For nearly six years, large-scale acquisitions were few and far between within the third-party logistics (3PL) industry, due to the aftermath of 2008's global recession. Recent months have shown signs of continuous economic recovery, however. In that time, 10 major 3PL acquisitions comprising $18 billion have occurred.
As a result, 3PL CEOs are once again gaining confidence in the industry's growth potential, reveal the 22nd Annual Surveys of Third-Party Logistics Provider CEOs, sponsored by Penske Logistics, Reading, Pa.
Of the 30 3PLs surveyed in North America, Asia Pacific, and Europe, 80 percent report profit gains in 2014. In fact, the 30 companies' total revenue exceeded $40 billion. North American CEOs project their companies' revenues will increase by 7.86 percent, on average, over the next three years; 6.54 percent of which will originate from merger and acquisition activity as the industry restructures considerably in a variety of markets.
3PL CEOs are also focused on e-commerce. Currently, e-commerce comprises 11.9 percent of North American 3PL revenues, and CEOs anticipate this aggregate will rise to nearly 21 percent by 2019.
North American CEOs cite two other issues affecting the industry: oil prices and the driver shortage. Eighty percent of surveyed CEOs say the oil price decline is positively influencing customers. But the driver shortage is hindering the industry; 26 percent of CEO respondents say the shortages continue to impact 3PLs throughout the world.
"The driver shortage is here, is real, and is not going away," says Joe Carlier, senior vice president of global sales at Penske Logistics. "The global projections included in the surveys mirror our business climate. E-commerce is having an effect on our customers and many verticals are focusing on omni-channel."
"The 3PL industry is clearly in a consolidation phase," adds survey author Dr. Robert Lieb, professor of supply chain management at Northeastern University's D'Amore-McKim School of Business. "And it will fundamentally change the competitive dynamics in many markets for logistics services around the world."
Supply chain management (SCM) software tool expenditures remain a priority for logistics decision-makers, and companies intend to spend 14 percent more on SCM tools in 2016 than they did in 2015, according to Boston-based Nucleus Research's 2016 Buying Intentions Survey.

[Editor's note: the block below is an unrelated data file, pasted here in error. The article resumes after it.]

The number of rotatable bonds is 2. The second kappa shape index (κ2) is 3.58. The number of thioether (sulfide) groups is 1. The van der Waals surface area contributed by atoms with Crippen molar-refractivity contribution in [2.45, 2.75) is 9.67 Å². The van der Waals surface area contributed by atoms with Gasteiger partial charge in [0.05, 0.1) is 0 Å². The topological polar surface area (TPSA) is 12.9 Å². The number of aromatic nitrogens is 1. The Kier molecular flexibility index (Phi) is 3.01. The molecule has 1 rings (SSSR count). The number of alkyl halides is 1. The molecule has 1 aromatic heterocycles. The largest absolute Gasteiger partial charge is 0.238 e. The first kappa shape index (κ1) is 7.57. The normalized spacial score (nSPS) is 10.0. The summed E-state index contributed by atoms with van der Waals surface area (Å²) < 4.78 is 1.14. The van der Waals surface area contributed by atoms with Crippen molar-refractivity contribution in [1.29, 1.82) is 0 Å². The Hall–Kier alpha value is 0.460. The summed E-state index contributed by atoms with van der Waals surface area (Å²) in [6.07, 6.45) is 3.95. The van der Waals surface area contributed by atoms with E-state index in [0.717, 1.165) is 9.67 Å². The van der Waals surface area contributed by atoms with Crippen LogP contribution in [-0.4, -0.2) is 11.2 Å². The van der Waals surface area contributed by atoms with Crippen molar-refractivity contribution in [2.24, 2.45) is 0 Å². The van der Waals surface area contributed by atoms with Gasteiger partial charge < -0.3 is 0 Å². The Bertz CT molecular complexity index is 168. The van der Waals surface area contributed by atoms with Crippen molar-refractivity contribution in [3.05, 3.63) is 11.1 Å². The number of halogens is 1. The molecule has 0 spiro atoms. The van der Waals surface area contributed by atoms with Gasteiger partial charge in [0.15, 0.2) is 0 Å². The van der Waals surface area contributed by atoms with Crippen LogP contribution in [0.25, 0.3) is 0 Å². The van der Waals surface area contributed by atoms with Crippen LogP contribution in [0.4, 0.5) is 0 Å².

Of the 72 supply chain leaders in North America and Europe responding to the survey, 55 percent will purchase more supply chain applications in 2016 than they did this year; while another 37 percent plan to retain their software expenditures so that they do not exceed 2015's aggregate.
Respondents also reveal their two top choices for software investment next year: supply chain planning and inventory optimization.
"Such SCM spending is driven by a number of trends, including concerns about having a steady product supply in a volatile global, digital marketplace," explains James Cooke, principal analyst, Nucleus Research. "And with corporate pressure to control costs in activities such as warehousing and inventory, supply chain managers continue to upgrade their execution and planning applications."
To cut costs, nearly 25 percent of survey respondents say they would use their expenditures to continuously roll out applications they purchased in 2015, or to upgrade applications they have already used in the past.
The survey also finds that only 47 percent of the polled companies use cloud applications for software deployment. And, of the companies using a cloud application for supply chain tools, they often use only one type of application—transportation management, a trend that Nucleus Research anticipates will change in the future.
"Over the next five years, as more trading partners work together in the global marketplace, multinational corporations should become more inclined to adopt the cloud for advanced supply chain solutions to facilitate data exchange," Cooke says.